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Miles F. Wilkinson, Ph.D.
Distinguished Professor, PI

Qing Liu
Laboratory Manager

Qing Liu joined the Wilkinson laboratory in 2019 as a Staff Research Associate (SRA) with over 15 years’ experience working on topics in neurobiology, molecular biology and cell biology.  In the Wilkinson laboratory, she is focused on studying the role of the RNA turnover pathway—nonsense-mediated RNA decay (NMD)—in human embryonic stem cell (hESC) differentiation and fate decisions.

Kun Tan, Ph.D.
Assistant Project Scientist 

Kun obtained his Ph.D. degree from China Agricultural University in 2016 and subsequently joined Dr. Miles Wilkinson laboratory as a postdoctoral fellow.  He was promoted to Assistant Project Scientist in 2021. He has worked on diverse projects in the Wilkinson laboratory, ranging from studies on stem cell biology to developmental biology.  His focus has been on transcriptional and post-transcriptional regulatory mechanisms important for developmental decisions.

Fugui Zhu, Ph.D.

Postdoctoral Fellow

Fugui was born in Hefei, Anhui, China.  She conducted her undergraduate studies in China and is currently doing a post-doctoral fellowship in the Wilkinson laboratory.  Her research focus is on developing ways to suppress the nonsense-mediated RNA decay (NMD) pathway as a means to treat cystic fibrosis patients with nonsense mutations in the CFTR gene.

Christopher Smith

MS Student

Chris obtained his B.S. from CSU San Marcos.  He joined the Wilkinson laboratory as an San Diego State University-CIRM Intern for his Masters degree.  His work in the Wilkinson laboratory is focused on devising ways to identify human spermatogonial stem cells (SSC) towards the ultimate goal of using SSCs to treat male infertility.

Alexa Medica

MD Fellow

Alexa (“Lexi”) was born and raised in Orange, California. She is an MD who is currently completing her Reproductive Endocrinology and Infertility fellowship in Dr. Wilkinson’s laboratory.  Her research is primarily focused on (i) improving in vitro fertilization (IVF) efficacy though identification of predictive biomarkers expressed in granulosa cells, and (ii) identifying protein markers for spermatogonial stem cell (SSC) therapy to treat male infertility.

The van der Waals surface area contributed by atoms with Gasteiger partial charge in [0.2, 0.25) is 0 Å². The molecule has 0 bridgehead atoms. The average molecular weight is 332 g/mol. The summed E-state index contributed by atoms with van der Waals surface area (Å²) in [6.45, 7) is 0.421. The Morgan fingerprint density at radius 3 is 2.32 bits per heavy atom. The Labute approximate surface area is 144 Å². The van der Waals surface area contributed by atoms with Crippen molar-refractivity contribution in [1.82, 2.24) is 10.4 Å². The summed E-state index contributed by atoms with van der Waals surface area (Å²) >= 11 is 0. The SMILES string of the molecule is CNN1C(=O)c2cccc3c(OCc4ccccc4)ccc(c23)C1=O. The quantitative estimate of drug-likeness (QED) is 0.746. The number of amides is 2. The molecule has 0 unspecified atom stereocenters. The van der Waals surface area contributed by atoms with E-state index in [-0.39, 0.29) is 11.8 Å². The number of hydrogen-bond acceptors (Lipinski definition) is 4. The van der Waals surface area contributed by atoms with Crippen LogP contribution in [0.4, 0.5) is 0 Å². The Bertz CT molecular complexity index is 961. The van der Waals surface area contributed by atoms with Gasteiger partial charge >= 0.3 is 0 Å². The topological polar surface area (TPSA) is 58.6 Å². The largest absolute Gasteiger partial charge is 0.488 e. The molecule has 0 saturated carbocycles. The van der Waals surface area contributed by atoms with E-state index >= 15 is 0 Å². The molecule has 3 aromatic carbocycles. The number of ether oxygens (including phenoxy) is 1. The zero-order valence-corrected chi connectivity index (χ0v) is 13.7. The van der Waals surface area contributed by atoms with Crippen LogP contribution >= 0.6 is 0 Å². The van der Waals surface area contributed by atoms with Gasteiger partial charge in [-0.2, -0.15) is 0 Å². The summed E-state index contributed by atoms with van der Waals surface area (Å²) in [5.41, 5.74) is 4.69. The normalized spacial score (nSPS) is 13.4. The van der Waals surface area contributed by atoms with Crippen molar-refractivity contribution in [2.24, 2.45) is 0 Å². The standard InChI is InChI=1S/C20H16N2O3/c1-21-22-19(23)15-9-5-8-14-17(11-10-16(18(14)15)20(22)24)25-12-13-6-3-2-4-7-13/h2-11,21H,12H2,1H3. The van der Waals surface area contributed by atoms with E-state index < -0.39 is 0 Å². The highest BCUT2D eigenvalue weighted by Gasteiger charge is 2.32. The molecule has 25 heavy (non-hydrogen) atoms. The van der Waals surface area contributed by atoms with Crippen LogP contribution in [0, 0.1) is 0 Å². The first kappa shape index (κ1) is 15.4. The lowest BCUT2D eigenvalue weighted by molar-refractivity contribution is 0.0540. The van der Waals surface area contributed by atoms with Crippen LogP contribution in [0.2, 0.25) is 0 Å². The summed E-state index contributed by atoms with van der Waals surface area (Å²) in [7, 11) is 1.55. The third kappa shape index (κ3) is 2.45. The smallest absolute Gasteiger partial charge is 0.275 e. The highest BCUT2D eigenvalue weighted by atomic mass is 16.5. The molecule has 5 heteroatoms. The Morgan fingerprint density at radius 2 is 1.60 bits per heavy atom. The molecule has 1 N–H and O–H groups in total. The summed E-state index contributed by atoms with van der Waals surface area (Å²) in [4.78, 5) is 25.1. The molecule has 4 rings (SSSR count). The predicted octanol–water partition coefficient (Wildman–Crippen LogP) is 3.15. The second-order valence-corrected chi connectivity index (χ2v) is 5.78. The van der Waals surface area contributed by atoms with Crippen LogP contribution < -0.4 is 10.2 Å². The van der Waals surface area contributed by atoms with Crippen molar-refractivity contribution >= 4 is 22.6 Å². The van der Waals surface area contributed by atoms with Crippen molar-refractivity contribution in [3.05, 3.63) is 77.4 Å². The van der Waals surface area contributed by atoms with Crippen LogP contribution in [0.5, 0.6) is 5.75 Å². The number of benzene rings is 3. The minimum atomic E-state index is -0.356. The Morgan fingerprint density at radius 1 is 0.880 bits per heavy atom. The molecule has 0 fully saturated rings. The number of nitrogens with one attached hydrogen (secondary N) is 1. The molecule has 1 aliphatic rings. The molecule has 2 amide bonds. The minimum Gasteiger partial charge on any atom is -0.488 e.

Renee Rivas

MD/PhD Fellow

Renee was born and raised near Dallas, Texas.  She did her undergraduate studies at the University of Alabama, which is where she also got her first taste of biology research.  She was subsequently accepted in the MD/PhD program at the University of California at San Francisco where she conducted exciting research on cardiac development, and also fell in love with the Ob/Gyn field.  She subsequently did her residency in this clinical area at Yale, and then was accepted into the Reproductive Endocrinology and Infertility (REI) fellowship program at UCSD, where she is currently conducting research in the Wilkinson laboratory on the developmental origin of spermatogonial stem cells (SSCs).  She loves cooking and reading and spending time with her family, including her two beautiful daughters.

Marton Molnar

Graduate student

Marton was born in Forchheim, Germany and raised in Hungary. He obtained an undergraduate degree in Environmental Science at John Wesley College (in Budapest, Hungary). He joined the Wilkinson laboratory for a 1-year internship through the CSU Channel Islands-CIRM program. His research in the Wilkinson laboratory will apply to his MSc in Biotechnology and Bioinformatics with an emphasis is Stem Cell Techniques and Laboratory Management. He is also enrolled in CSUCI’s Martin V. Smith School of Business and Economics MBA program. His interests lie in: (i) stem cells and their potential to treat infertility, (ii) launching & managing start-up companies and (iii) reducing the environmental impact of our                                                               industrialized society.

Tanya Mehta

Undergraduate student

Tanya was born in New Dehli, India and grew up in the San Francisco Bay Area.  She is now an undergraduate student at UCSD who is working with Fugui on developing ways to suppress the nonsense-mediated RNA decay (NMD) pathway as a means to treat cystic fibrosis patients with nonsense mutations in the CFTR gene.

Nandita Rangu

Undergraduate Student

Nandita Rangu was born in North Carolina and grew up in Orange County, California. She is currently an undergraduate student at UCSD, where she is double majoring in neurobiology and human developmental sciences. She just joined the Wilkinson laboratory, where she will soon identify a project to focus on.  In her free time, she loves experimenting with cooking new foods, exploring San Diego with her friends, and working out.

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